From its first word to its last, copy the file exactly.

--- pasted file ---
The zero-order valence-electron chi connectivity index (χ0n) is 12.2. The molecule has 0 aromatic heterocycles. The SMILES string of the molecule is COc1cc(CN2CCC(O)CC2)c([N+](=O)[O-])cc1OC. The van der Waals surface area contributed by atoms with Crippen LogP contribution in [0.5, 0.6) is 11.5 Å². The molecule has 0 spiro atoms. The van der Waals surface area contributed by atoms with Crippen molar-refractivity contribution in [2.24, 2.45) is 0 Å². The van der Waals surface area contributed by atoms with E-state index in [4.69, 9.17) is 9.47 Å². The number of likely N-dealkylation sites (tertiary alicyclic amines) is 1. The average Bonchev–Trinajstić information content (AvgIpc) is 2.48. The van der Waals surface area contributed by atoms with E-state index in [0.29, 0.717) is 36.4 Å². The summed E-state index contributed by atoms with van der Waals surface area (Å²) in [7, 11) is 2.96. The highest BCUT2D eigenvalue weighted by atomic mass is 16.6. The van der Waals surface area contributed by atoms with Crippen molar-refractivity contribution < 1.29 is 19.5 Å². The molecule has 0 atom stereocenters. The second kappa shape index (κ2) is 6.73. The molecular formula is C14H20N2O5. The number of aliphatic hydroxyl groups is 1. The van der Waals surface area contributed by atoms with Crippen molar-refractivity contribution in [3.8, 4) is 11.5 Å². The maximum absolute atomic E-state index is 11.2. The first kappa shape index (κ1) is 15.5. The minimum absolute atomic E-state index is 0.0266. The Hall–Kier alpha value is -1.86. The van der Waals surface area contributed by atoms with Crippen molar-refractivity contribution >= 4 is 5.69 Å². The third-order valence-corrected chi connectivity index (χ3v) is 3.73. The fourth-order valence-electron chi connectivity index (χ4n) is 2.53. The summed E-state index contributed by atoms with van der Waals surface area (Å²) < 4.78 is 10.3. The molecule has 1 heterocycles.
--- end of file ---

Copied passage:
The zero-order valence-electron chi connectivity index (χ0n) is 12.2. The molecule has 0 aromatic heterocycles. The SMILES string of the molecule is COc1cc(CN2CCC(O)CC2)c([N+](=O)[O-])cc1OC. The van der Waals surface area contributed by atoms with Crippen LogP contribution in [0.5, 0.6) is 11.5 Å². The molecule has 0 spiro atoms. The van der Waals surface area contributed by atoms with Crippen molar-refractivity contribution in [2.24, 2.45) is 0 Å². The van der Waals surface area contributed by atoms with E-state index in [4.69, 9.17) is 9.47 Å². The number of likely N-dealkylation sites (tertiary alicyclic amines) is 1. The average Bonchev–Trinajstić information content (AvgIpc) is 2.48. The van der Waals surface area contributed by atoms with E-state index in [0.29, 0.717) is 36.4 Å². The summed E-state index contributed by atoms with van der Waals surface area (Å²) in [7, 11) is 2.96. The highest BCUT2D eigenvalue weighted by atomic mass is 16.6. The van der Waals surface area contributed by atoms with Crippen molar-refractivity contribution < 1.29 is 19.5 Å². The molecule has 0 atom stereocenters. The second kappa shape index (κ2) is 6.73. The molecular formula is C14H20N2O5. The number of aliphatic hydroxyl groups is 1. The van der Waals surface area contributed by atoms with Crippen molar-refractivity contribution in [3.8, 4) is 11.5 Å². The maximum absolute atomic E-state index is 11.2. The first kappa shape index (κ1) is 15.5. The minimum absolute atomic E-state index is 0.0266. The Hall–Kier alpha value is -1.86. The van der Waals surface area contributed by atoms with Crippen molar-refractivity contribution >= 4 is 5.69 Å². The third-order valence-corrected chi connectivity index (χ3v) is 3.73. The fourth-order valence-electron chi connectivity index (χ4n) is 2.53. The summed E-state index contributed by atoms with van der Waals surface area (Å²) < 4.78 is 10.3. The molecule has 1 heterocycles.